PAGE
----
None of the cultural assets has caught the attention of the public quite like the Detroit Institute of Art. One of the largest U.S. fine art museums, it features works such as a Vincent van Gogh 1887 self portrait and a 27-panel fresco by Mexican artist Diego Rivera. It is a rare shared point of civic pride for citizens of both Detroit and its suburbs.
The DIA is owned by the city and run by a nonprofit group whose board includes some of Detroit's most high-profile civic leaders. Residents of Detroit and its suburbs agreed to help cover operating costs through a tax levied according to the value of their real estate.
Erickson, the museum official, warned that art sales could lead to revocation of the tax, which provides nearly two-thirds of the museum's roughly $35 million budget.
Doug Bernstein, a bankruptcy expert and lawyer at Plunkett Cooney, said Detroit could argue in bankruptcy court that it needs to keep the DIA intact. "If you're going to ever restructure a city, you've got to revitalize the tax base, and part of that is having attractions," he said.
Even if Orr does try to sell DIA art, he could run into obstacles. The museum has said the art cannot be sold because it is held in a charitable trust for the people of Michigan, a position backed by state Attorney General Bill Schuette.
Individual pieces of donated art can also carry contracts that bar their sale, Erickson said. Robert Hudson Tannahill, the late Detroit art collector, donated 470 objects, but his will stipulates that if the DIA sells any piece, the entire collection must be offered to another museum, Erickson said.
Orr may be able to overcome those blockades under bankruptcy rules that let debtors reject unprofitable contracts, said Bill Brandt, a bankruptcy expert and head of turnaround consultant Development Specialists Inc.
In the end, some art is likely to go, said Brandt. "You can't kill pensions but save the art," he said.
If Orr does move to sell the art, he will probably face public resistance, along with a costly, time-consuming legal battle. The DIA has retained bankruptcy guru Richard Levin and has saved for months to fund its legal costs, Erickson said.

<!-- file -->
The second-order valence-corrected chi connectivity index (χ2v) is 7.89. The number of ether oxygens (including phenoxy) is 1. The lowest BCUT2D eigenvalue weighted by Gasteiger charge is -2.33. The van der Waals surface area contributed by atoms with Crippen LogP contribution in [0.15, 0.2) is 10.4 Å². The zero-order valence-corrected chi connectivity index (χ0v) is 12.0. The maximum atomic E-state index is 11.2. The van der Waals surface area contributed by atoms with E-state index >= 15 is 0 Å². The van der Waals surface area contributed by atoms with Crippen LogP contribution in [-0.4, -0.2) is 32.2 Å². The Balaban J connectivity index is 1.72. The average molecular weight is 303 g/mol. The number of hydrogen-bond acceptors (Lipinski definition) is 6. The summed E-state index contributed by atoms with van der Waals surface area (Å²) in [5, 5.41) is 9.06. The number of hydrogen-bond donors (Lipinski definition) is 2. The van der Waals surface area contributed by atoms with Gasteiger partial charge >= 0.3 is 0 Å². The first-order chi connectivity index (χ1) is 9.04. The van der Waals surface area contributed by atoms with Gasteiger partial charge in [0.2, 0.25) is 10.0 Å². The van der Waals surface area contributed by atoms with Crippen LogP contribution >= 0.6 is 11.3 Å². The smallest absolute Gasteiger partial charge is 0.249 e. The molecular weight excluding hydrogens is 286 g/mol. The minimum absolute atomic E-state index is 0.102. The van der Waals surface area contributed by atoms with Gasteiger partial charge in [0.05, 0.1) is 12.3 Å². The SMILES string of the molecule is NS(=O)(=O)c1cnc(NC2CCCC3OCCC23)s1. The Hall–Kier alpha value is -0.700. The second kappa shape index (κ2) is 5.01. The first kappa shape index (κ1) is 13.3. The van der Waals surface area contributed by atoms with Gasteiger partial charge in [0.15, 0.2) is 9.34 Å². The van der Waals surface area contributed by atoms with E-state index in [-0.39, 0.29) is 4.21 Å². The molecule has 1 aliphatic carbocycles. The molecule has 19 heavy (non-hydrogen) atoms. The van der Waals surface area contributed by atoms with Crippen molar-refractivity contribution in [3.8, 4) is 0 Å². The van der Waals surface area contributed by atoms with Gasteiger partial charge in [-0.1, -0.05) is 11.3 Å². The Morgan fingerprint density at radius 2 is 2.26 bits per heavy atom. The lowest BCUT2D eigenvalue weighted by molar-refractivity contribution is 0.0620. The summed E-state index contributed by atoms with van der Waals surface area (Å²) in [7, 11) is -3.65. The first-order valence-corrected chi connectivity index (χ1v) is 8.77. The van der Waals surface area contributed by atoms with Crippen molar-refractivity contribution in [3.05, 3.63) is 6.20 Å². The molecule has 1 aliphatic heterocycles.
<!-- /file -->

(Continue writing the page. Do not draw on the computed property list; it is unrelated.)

There are alternatives to flat-out sales, like creating a public-private partnership to run the museum.
"But the private entity has to make money," said one bankruptcy expert, who declined to be named because he is involved in the case. "Where's it going to come from? Charging for admission? Then your attendance goes down."
Orr could seek to charge the DIA rent, but Erickson said the museum already pays $31 million a year in operating costs and cannot afford much more.
'ALL DOLLARS ARE GREEN'
Politically, there may be no winning formula, with strong feelings on both sides of the argument.
Richard Feigen, chairman of the Richard L. Feigen & Co gallery, said some collectors would be repulsed by a sale of DIA art. "The auction would be tainted," he said. "Even if I had the financial capability, I wouldn't buy."
The city's creditors are likely to view the DIA's art a bit differently. "I would say all dollars are green," said one creditor-side professional who declined to be named.
It won't be a quick process. Erickson said Orr has yet to meet with the DIA to discuss his plans for the art. A person close to one creditor said Orr has not brought the issue up in discussions with creditors, either.
"In spite of all the attention given to this, I think we're pretty far down (Orr's) list," Erickson said. "We're in it for the long haul."
(Reporting by Nick Brown in New York and Joseph Lichterman in Detroit; additional reporting by Bernie Woodall and Nick Carey; Editing by Claudia Parsons)